Art and Music Professions worth Fighting For

Midnite Zephyr

Platinum Member
So much this, and so many people figure this out late, just like I have. Now, for my mid life crisis, I dumped everything, got rid of expenses and am living super simply just so I can start over. It's much harder to do it now than if I had just followed my heart at the start.

One of my kids is working on a career as a musician (multiple instruments) because I realized my mistake and taught her what the author of this article taught.

No amount of money makes up for having a crappy job that you don't enjoy.
Ya, it's easy to get caught up in the whole American Dream thing being raised your whole life to be a good citizen and punch that time card everyday. Not much I can do about it now. I'm just burned out. I've been drafting for 18 years now and never really got anywhere. I just know when it's time to get out because I can't keep up with the technology and the schooling to learn new programs and such. Besides that, it's just not very interesting to me. I got into drafting to do manual hand drafting. That's what I liked, but computers took over and I had to earn a living. Reinventing now is the right thing to do and that's all people like us can do because we've already been there and done that. What's the definition of insanity? You know?
 

shemp

Silver Member
For you folks contending with the mid-life crisis...I was there about 8-9 years ago and maybe I can provide some insight.

I've been an engineer since 1987 and of course more if you count the rather difficult engineering curriculum in college. Anyway, in '05, I burned out...didn't really know that at the time, but literally on December 23rd, I walked into my boss' office and handed him my resignation..I was waking up in the morning, literally slumped in the shower saying "i can't do this anymore". So I quit. I took an equity loan against my house and took 14 months off.

In that time I remodeled my kitchen and went to GIT...great 14 months of my life. Guess what, after 14 months I woke up one day and said, "hey, i'm gonna go back to work"

I re-entered the work field 1 month later and have not looked back...made more money, added a few patents to the portfolio and still going strong.

My message is, don't be fooled by the mind. Don't harm your career by throwing it away. Life is not always what we want it to be...work was never intended to be fun and nobody ever said work should be fun or you would be happy earning money...work is work; not always fun. Don't be fooled into thinking that you can drop out and do exactly what you want and still take care of responsibilities; especially if you have a wife and/or kids. That's not good thinking. Thats where my mind was, but I learned it was poor judgement.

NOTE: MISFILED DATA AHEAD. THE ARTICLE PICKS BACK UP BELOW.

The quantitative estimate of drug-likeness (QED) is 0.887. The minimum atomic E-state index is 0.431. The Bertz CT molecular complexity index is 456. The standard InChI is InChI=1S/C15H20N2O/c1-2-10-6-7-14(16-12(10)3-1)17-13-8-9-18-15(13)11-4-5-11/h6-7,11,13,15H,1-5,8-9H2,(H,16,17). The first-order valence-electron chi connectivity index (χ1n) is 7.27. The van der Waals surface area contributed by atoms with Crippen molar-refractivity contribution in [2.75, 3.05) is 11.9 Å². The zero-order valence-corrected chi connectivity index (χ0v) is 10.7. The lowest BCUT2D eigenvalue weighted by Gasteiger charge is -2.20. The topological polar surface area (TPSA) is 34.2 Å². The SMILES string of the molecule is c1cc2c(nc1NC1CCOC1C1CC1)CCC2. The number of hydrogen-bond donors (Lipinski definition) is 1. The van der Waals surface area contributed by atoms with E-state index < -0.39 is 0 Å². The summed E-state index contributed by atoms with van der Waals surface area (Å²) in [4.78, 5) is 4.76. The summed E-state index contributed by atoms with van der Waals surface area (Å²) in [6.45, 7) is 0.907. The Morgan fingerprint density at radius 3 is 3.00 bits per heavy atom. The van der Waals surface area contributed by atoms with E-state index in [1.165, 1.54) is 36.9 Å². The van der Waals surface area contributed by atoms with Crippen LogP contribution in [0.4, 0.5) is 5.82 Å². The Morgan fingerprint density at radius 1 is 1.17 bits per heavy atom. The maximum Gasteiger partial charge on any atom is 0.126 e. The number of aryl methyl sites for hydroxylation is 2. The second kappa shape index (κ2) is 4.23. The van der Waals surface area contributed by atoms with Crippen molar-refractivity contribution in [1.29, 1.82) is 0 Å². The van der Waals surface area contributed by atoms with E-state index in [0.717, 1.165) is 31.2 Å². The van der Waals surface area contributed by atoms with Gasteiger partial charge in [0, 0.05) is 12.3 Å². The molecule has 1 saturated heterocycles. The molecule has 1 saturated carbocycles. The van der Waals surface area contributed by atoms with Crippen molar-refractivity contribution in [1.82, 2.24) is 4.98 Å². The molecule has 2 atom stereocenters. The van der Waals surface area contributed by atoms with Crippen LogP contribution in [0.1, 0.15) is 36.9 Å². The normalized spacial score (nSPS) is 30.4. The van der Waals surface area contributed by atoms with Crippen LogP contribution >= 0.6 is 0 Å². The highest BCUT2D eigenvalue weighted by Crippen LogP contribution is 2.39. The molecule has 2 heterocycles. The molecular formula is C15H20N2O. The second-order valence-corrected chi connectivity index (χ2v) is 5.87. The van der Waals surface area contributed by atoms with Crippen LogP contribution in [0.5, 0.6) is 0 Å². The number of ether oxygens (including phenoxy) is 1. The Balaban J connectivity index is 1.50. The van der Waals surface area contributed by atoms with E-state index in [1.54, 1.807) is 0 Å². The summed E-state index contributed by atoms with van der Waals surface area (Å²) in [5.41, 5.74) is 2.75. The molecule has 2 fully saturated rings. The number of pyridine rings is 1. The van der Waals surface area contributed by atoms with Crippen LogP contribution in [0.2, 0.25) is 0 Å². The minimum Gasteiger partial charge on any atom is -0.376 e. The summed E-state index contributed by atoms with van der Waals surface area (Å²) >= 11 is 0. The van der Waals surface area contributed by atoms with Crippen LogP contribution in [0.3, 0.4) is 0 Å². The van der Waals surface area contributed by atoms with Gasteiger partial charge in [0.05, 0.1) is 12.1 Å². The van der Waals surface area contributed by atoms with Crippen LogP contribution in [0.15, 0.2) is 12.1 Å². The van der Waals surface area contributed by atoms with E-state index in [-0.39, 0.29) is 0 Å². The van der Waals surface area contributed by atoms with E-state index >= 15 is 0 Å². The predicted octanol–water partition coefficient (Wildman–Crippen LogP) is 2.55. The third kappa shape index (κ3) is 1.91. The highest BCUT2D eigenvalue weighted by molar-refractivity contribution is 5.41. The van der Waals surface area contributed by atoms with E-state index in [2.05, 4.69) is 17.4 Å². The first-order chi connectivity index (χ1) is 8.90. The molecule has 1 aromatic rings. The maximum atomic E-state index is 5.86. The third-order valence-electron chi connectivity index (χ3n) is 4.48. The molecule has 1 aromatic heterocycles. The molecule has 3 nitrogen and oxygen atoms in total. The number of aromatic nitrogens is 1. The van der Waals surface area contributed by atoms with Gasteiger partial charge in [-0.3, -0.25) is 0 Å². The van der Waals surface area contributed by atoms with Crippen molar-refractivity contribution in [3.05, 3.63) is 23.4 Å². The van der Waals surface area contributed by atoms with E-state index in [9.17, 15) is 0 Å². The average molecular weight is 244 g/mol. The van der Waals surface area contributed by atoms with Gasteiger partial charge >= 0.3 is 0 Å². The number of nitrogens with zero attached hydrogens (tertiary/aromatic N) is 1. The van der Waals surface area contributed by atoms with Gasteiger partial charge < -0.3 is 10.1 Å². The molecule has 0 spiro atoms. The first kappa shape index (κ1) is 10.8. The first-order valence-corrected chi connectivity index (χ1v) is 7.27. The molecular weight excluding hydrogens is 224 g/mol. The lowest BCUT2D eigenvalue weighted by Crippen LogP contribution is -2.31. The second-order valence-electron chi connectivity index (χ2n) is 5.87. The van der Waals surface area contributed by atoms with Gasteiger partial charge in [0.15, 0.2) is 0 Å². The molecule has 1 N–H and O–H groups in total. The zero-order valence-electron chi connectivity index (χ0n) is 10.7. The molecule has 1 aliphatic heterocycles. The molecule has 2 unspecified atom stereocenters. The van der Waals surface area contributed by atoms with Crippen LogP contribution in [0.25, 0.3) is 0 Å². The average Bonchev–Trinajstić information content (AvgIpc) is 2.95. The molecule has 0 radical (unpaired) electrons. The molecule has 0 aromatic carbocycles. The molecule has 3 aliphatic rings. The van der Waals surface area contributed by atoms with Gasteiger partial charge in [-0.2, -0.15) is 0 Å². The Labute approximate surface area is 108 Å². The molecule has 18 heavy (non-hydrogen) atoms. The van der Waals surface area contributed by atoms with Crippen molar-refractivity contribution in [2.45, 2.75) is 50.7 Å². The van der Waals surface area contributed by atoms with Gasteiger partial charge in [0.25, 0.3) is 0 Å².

Take a break if you need to...but don't get sucked in by the errant thought pattern that one deserves happiness in their work...and also look at the glass as half full...working, not the actual work, is something to respect...something to be proud of....earning money and hanging in during tough/not so fun times is something to respect and something to honor.

Nobody promised a rose garden...where you are is due to your choices and actions...there is no guarantee and no promise of fun...nobody is entitled to love the work they do. Some do yes, but those folks usually took a big risk to get there. I don't love my work, but I now like it and it pays the bills and handles the responsibilities I have and it makes me feel honorable to have worked out my issues and hung in there.

Once you get to be in the late 40s or 50 it gets easier to accept one's location in life. Be accountable and drop the liberal mindset that one is entitled to happiness in work, or, entitled to anything for that matter. Our society has been so abstracted from a true understanding of what *work* really means...it makes it difficult for folks to feel good about putting in an honest days work. Sad.

Sometimes you have to do a lot of stuff you *don't* like....to get something you *do* like. There is no promise, guarantee or entitlement. It's poor thinking of which I was trapped in and I thank god every day that I did something about it and woke up.
 

Midnite Zephyr

Platinum Member
Shemp, I know where you are coming from, but that's the dogma I've heard my whole life. It's a safe place to be, but success comes from taking a few chances in life even if the consequences might be severe. The reward is so much sweeter if things do work out. I think it's worth it, and even though I'm not making money at music, it is my priority in life and my j-o-b comes second. I still need my job, no doubt, but it's not how I define my life or my sense of purpose in this world. I want to be remembered as a drummer not a drafter.
 
G

gf2564

Guest
I'm considering a Porsche!
I thought about that a few years back........ended up getting a new refrigerator instead! I not sure what that says about my mid life crisis at the time, but I sure have gotten a lot of mileage out of that refrigerator and it didn't take near as long to pay for!
 

Anon La Ply

Renegade
Be accountable and drop the liberal mindset that one is entitled to happiness in work, or, entitled to anything for that matter.
Politics don't belong here. Young Shemp, I know you're so excited about conservative ideaology that you feel compelled to share but please try to desist. Most people are sincere and more grounded than you suggest.

I also question how much you know about the music industry to justify telling musicians how they should operate when you are an engineer with 4 years learning drums.
 

shemp

Silver Member
Politics don't belong here. Young Shemp, I know you're so excited about conservative ideaology that you feel compelled to share but please try to desist. Most people are sincere and more grounded than you suggest.